Dominant supermarkets in Kenya will face keener perusal in their operations. The trade principal secretary, Chris Kiptoo, said that the government intends to protect suppliers from exploitation from these supermarkets.
Yesterday, the National Trade Policy was launched, which will help regulate the retail businesses in Kenya, inclusive of giving guidelines on access to trade information and unfair competition. It also aims at empowering smaller retailers who have been dominated by these dominant supermarkets over a long period of time, especially in small towns and estates.
Accourding to Dr. Kiptoo, dominance in the retail segment has birthed an unfair environment for smaller suppliers, thus causing debt crisis by retailers such as Uchumi debt crisis. Uchumi has been surviving on government bailouts and suppliers’ goodwill. and the very recent Nakumatt, on the other hand, has been recently encountering a serious debt crisis that is affecting an extensive chain of traders.
“We had allowed them to self-regulate but that has failed and that is why we have retailers owing suppliers up to Sh48 billion now and because it is attributed largely to one retailer, many suppliers are affected at the same time,” said Mr Kiptoo.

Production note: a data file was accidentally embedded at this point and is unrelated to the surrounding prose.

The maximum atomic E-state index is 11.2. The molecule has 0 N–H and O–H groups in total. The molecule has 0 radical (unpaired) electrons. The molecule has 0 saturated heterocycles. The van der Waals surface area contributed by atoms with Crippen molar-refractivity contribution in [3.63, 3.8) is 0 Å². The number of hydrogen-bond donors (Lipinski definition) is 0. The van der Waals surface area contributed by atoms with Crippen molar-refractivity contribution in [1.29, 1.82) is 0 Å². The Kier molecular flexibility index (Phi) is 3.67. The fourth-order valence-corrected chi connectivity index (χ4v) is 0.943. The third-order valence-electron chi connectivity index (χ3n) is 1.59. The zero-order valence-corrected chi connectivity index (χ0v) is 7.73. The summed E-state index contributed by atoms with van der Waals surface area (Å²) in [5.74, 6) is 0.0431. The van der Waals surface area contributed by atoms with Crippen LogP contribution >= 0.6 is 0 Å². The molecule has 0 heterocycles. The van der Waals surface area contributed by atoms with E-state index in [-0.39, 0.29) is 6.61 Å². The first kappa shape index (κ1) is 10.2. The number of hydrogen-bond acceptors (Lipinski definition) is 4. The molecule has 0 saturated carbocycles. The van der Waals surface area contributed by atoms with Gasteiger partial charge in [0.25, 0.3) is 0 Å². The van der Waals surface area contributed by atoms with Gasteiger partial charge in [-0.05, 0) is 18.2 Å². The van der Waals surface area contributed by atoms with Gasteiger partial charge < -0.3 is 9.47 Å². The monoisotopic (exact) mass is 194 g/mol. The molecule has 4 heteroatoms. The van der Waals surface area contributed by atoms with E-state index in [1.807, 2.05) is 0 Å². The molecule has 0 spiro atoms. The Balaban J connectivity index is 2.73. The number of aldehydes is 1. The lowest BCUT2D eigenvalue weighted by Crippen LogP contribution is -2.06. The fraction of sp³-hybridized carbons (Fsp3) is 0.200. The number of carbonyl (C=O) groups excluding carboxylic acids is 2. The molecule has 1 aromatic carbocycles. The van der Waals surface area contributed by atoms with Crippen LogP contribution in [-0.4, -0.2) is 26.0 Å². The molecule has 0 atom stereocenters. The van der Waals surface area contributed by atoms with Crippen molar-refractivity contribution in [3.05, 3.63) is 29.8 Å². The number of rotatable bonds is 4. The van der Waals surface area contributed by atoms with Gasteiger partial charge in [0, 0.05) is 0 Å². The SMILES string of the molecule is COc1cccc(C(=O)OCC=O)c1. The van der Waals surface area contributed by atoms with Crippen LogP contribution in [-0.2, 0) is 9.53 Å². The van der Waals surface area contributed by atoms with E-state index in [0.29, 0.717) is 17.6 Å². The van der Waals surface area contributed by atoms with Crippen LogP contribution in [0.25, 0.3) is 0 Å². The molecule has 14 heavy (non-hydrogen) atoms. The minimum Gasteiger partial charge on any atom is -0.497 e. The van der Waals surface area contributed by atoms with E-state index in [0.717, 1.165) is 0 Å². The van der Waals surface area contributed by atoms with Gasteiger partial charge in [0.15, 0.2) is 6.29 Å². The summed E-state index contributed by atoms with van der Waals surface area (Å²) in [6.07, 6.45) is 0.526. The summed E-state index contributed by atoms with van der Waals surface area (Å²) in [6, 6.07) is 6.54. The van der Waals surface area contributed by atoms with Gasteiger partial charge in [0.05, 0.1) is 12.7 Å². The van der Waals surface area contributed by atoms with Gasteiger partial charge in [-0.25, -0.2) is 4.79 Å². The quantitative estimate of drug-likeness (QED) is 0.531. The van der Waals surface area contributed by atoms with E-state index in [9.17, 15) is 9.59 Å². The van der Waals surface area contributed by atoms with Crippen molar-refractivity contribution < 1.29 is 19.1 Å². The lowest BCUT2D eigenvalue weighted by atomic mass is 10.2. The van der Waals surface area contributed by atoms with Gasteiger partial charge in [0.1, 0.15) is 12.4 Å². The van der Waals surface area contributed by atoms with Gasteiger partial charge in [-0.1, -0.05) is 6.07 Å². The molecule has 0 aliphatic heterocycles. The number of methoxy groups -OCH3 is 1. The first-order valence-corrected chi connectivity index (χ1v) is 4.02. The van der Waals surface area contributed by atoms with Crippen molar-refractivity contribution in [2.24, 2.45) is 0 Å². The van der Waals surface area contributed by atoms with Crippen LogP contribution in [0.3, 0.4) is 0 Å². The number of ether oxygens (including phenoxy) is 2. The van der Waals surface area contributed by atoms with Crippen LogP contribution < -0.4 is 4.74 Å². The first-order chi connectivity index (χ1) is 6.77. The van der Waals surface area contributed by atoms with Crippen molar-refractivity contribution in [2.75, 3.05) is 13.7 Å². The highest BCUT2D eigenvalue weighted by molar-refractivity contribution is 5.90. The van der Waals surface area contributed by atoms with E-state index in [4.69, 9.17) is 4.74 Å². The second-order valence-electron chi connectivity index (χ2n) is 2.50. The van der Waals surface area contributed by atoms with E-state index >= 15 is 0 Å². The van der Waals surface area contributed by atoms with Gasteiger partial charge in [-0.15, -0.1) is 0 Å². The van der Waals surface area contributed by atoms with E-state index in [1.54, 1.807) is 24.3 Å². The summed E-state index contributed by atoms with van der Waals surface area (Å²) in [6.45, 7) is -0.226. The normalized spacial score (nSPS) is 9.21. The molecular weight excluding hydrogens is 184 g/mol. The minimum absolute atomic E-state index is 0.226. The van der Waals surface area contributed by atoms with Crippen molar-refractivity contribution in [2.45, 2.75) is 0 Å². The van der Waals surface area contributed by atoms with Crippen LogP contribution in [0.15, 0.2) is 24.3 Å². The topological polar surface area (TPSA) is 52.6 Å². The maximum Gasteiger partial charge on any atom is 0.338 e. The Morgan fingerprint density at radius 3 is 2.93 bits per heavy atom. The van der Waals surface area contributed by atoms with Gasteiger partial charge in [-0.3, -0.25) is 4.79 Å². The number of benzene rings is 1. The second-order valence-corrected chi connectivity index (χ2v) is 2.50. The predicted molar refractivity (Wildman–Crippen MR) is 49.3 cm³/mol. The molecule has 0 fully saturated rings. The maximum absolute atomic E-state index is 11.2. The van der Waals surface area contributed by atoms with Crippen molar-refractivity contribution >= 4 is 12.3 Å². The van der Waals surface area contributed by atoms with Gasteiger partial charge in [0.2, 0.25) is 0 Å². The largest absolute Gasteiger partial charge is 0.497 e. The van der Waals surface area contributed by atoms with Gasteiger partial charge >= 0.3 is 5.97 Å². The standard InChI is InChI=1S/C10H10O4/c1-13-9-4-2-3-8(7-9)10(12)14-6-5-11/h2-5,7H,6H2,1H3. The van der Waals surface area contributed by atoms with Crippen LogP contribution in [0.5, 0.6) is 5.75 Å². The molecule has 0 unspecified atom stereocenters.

A statement in the policy reads, “The large supermarkets are setting up branches in small towns and as a result of their bulk procurement they receive substantial trade discounts that enable them to offer lower prices leading to unfair competition with the small-scale retailers.”
Phyllis Wakiaga, CEO of Kenya Association of Manufacturers said that the prescription ‘Buy Kenya, build Kenya’ will greatly employ the policy, hence motivating the local industries in Kenya. “This far we have reached is commendable and I only hope that we get to the critical phase which is implementation and we remain passionate in driving these policies that will transform trade in Kenya,” she said.
Written by Collins Gathogo